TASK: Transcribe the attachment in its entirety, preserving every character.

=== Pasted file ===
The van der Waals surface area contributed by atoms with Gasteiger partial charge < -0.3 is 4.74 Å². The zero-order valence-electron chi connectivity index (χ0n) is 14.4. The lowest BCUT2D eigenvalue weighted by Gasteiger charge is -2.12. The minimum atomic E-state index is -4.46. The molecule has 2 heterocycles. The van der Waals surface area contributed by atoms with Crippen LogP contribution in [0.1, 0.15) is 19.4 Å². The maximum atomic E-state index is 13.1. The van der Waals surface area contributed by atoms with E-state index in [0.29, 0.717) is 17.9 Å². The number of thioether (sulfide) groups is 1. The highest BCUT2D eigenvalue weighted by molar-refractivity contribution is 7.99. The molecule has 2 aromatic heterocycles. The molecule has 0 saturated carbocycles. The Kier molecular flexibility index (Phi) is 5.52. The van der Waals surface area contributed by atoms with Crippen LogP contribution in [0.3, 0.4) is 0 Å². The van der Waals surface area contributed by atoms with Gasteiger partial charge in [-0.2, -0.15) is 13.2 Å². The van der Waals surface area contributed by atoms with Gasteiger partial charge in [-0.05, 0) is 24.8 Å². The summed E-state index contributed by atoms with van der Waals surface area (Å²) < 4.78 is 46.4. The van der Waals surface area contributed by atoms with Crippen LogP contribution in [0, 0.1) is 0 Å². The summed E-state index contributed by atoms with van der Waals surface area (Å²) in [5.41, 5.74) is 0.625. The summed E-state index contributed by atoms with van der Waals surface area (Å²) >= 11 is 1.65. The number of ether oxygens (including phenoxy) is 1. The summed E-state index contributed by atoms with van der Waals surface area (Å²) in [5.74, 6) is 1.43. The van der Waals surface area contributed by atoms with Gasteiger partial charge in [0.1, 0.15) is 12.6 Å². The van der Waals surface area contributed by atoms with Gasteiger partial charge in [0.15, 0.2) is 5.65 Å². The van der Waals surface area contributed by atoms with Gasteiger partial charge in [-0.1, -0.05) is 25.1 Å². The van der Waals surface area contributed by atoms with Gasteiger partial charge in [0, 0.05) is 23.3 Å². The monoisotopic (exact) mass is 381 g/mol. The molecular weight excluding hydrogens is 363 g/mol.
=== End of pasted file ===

The van der Waals surface area contributed by atoms with Gasteiger partial charge < -0.3 is 4.74 Å². The zero-order valence-electron chi connectivity index (χ0n) is 14.4. The lowest BCUT2D eigenvalue weighted by Gasteiger charge is -2.12. The minimum atomic E-state index is -4.46. The molecule has 2 heterocycles. The van der Waals surface area contributed by atoms with Crippen LogP contribution in [0.1, 0.15) is 19.4 Å². The maximum atomic E-state index is 13.1. The van der Waals surface area contributed by atoms with E-state index in [0.29, 0.717) is 17.9 Å². The number of thioether (sulfide) groups is 1. The highest BCUT2D eigenvalue weighted by molar-refractivity contribution is 7.99. The molecule has 2 aromatic heterocycles. The molecule has 0 saturated carbocycles. The Kier molecular flexibility index (Phi) is 5.52. The van der Waals surface area contributed by atoms with Crippen LogP contribution in [0.3, 0.4) is 0 Å². The van der Waals surface area contributed by atoms with Gasteiger partial charge in [-0.2, -0.15) is 13.2 Å². The van der Waals surface area contributed by atoms with Gasteiger partial charge in [-0.05, 0) is 24.8 Å². The summed E-state index contributed by atoms with van der Waals surface area (Å²) < 4.78 is 46.4. The van der Waals surface area contributed by atoms with Crippen LogP contribution in [0, 0.1) is 0 Å². The summed E-state index contributed by atoms with van der Waals surface area (Å²) in [5.41, 5.74) is 0.625. The summed E-state index contributed by atoms with van der Waals surface area (Å²) >= 11 is 1.65. The number of ether oxygens (including phenoxy) is 1. The summed E-state index contributed by atoms with van der Waals surface area (Å²) in [5.74, 6) is 1.43. The van der Waals surface area contributed by atoms with Gasteiger partial charge in [0.1, 0.15) is 12.6 Å². The van der Waals surface area contributed by atoms with Gasteiger partial charge in [0.15, 0.2) is 5.65 Å². The van der Waals surface area contributed by atoms with Gasteiger partial charge in [-0.1, -0.05) is 25.1 Å². The van der Waals surface area contributed by atoms with Gasteiger partial charge in [0, 0.05) is 23.3 Å². The monoisotopic (exact) mass is 381 g/mol. The molecular weight excluding hydrogens is 363 g/mol.